To safeguard workers an assortment of health and safety procedures and radiation detection devices were implemented. Barriers of thick concrete and lead put in place to distance radiological materials and the amount of time which workers could come into contact with potential radiation hazards were the primary established protection standards. Victoreen integrons, ionization chambers, survey meters, gas sampling vessels, and air-monitoring filters were used to measure contamination of liquid and gaseous wastes, tools, and clothing. [10] With many devices unfamiliar and often unnerving to workers, playful nicknames such as Betty Snoop, Cutie Pie, Zeus, Zeuto, Juno, Queenie, Big Sucker, Little Sucker, Hot Dog Grill, Walkie Talkie, and Horizontal Pig were used for the machinery. [11] Film badges and two small ionization chambers known as "pencils" were worn by every employee on each shift. [12] Pencils were read daily and the badges read once a week. The immensity of this monitoring task is better appreciated when you take into account that "between January and August 1945 alone, over one million pencils had been measured, over 170,000 film badges has been processed, 52,000 instrument checks and 157,00 hand checks had been made, and over 31,000 surveys of operating conditions had been performed in only the 200 area." [13] Other procedures included providing urine and fecal samples for bioassay monitoring and other routine medical examinations.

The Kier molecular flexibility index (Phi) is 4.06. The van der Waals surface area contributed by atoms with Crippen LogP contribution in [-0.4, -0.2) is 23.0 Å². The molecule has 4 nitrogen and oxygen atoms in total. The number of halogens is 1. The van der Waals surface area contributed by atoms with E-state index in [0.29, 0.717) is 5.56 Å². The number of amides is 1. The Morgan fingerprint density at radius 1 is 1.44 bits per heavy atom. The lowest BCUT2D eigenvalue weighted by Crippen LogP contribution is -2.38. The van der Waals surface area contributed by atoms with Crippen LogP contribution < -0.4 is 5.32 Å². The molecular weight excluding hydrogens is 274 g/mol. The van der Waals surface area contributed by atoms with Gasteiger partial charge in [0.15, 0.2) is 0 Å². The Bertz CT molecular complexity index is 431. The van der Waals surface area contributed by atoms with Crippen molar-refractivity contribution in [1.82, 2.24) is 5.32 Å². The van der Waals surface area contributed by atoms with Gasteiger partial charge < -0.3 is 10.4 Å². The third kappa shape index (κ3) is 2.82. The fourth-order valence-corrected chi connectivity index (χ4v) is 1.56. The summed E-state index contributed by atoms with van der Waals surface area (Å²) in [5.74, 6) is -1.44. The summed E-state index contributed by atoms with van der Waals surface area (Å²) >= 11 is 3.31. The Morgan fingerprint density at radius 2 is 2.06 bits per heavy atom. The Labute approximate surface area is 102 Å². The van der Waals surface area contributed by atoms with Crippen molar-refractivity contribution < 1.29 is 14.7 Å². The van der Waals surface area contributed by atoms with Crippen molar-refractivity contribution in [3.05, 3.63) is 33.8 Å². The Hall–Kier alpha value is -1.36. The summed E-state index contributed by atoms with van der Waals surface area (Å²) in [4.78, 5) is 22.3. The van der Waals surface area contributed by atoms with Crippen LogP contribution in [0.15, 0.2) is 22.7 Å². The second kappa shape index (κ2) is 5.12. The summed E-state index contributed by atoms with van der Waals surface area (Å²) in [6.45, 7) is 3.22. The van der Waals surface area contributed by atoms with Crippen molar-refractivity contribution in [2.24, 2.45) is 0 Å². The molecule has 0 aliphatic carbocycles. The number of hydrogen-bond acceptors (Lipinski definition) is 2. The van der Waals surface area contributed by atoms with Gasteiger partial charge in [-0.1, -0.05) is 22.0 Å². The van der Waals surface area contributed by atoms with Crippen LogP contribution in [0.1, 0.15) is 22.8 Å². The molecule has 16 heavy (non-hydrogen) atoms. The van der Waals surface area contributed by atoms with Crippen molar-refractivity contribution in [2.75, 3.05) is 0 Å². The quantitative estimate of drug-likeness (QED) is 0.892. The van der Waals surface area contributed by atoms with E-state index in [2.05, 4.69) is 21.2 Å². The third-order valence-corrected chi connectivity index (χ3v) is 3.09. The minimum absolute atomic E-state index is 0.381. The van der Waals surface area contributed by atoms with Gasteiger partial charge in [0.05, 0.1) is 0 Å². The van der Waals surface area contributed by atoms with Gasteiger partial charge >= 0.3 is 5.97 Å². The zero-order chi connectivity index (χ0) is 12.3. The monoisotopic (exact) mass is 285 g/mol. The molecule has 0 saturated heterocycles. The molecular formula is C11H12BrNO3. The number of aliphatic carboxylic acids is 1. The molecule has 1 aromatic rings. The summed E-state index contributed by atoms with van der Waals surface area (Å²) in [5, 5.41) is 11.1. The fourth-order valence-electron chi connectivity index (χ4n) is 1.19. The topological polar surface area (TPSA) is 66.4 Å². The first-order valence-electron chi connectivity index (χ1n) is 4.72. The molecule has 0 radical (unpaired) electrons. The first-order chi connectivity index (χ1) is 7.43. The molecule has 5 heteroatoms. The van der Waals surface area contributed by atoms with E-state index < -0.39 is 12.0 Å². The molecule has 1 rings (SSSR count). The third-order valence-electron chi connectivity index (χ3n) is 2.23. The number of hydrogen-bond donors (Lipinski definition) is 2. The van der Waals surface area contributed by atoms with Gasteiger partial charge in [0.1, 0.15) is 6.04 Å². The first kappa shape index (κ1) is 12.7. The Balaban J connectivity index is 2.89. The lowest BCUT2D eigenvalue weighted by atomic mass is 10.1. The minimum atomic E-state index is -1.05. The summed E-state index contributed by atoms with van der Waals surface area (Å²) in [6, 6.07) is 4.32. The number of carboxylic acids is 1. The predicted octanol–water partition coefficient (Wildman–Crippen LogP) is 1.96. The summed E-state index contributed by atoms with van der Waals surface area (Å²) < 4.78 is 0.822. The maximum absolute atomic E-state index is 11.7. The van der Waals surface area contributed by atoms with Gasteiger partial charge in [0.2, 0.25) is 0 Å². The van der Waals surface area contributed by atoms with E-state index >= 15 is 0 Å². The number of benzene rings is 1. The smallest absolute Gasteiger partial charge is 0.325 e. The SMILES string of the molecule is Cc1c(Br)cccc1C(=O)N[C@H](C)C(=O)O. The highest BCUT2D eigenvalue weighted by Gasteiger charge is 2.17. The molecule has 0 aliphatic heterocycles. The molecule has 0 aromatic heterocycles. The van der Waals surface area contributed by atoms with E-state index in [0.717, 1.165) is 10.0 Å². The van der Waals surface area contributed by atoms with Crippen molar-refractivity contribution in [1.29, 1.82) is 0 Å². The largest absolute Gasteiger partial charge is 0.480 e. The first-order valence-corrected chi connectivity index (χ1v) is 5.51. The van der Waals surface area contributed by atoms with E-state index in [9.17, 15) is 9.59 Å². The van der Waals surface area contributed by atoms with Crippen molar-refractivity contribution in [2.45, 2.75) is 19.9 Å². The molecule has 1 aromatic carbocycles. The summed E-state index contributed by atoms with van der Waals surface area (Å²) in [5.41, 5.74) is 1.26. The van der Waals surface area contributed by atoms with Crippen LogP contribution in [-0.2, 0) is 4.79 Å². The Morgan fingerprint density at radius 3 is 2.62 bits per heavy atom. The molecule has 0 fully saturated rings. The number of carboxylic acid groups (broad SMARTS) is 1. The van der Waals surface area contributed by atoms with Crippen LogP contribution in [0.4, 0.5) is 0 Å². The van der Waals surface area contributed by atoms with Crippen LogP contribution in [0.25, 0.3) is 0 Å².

In certain buildings such as the Plutonium Isolation facility health precautions were taken to the extreme. Clothing was repeatedly changed and hands were scanned for radiation contamination before entering or leaving work areas. [14] Every nick, cut or wound was required to be reported due to the hazard of absorbing plutonium through open cuts. One laboratory worker commented "Contamination was the big word...when we couldn't get our hand count down, we dunked them in a solution of 'goop'...It was supposed to take off a very thin layer of skin. Sometimes it took three or four submersions [to remove radiation contamination.]" [15] An official MED policy even went so far as to require "immediate amputation of any human limb with a cut contaminated by plutonium." [16]